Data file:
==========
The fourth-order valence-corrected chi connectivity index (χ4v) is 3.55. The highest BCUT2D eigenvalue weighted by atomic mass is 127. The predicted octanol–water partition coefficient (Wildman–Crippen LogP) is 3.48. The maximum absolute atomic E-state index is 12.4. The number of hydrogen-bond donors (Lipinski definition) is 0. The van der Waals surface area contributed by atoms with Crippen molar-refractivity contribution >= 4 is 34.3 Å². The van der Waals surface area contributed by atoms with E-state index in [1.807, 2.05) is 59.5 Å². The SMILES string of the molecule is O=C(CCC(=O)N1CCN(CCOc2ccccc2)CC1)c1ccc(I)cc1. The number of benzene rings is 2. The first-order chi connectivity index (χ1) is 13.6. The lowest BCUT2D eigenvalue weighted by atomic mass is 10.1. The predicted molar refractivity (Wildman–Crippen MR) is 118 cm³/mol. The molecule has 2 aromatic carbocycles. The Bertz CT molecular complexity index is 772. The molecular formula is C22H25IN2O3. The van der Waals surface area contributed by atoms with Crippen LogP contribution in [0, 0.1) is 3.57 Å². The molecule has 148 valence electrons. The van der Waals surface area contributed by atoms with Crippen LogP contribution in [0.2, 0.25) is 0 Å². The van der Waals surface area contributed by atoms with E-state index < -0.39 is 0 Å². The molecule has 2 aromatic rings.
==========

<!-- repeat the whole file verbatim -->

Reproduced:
The fourth-order valence-corrected chi connectivity index (χ4v) is 3.55. The highest BCUT2D eigenvalue weighted by atomic mass is 127. The predicted octanol–water partition coefficient (Wildman–Crippen LogP) is 3.48. The maximum absolute atomic E-state index is 12.4. The number of hydrogen-bond donors (Lipinski definition) is 0. The van der Waals surface area contributed by atoms with Crippen molar-refractivity contribution >= 4 is 34.3 Å². The van der Waals surface area contributed by atoms with E-state index in [1.807, 2.05) is 59.5 Å². The SMILES string of the molecule is O=C(CCC(=O)N1CCN(CCOc2ccccc2)CC1)c1ccc(I)cc1. The number of benzene rings is 2. The first-order chi connectivity index (χ1) is 13.6. The lowest BCUT2D eigenvalue weighted by atomic mass is 10.1. The predicted molar refractivity (Wildman–Crippen MR) is 118 cm³/mol. The molecule has 2 aromatic carbocycles. The Bertz CT molecular complexity index is 772. The molecular formula is C22H25IN2O3. The van der Waals surface area contributed by atoms with Crippen LogP contribution in [0, 0.1) is 3.57 Å². The molecule has 148 valence electrons. The van der Waals surface area contributed by atoms with Crippen LogP contribution in [0.2, 0.25) is 0 Å². The van der Waals surface area contributed by atoms with E-state index < -0.39 is 0 Å². The molecule has 2 aromatic rings.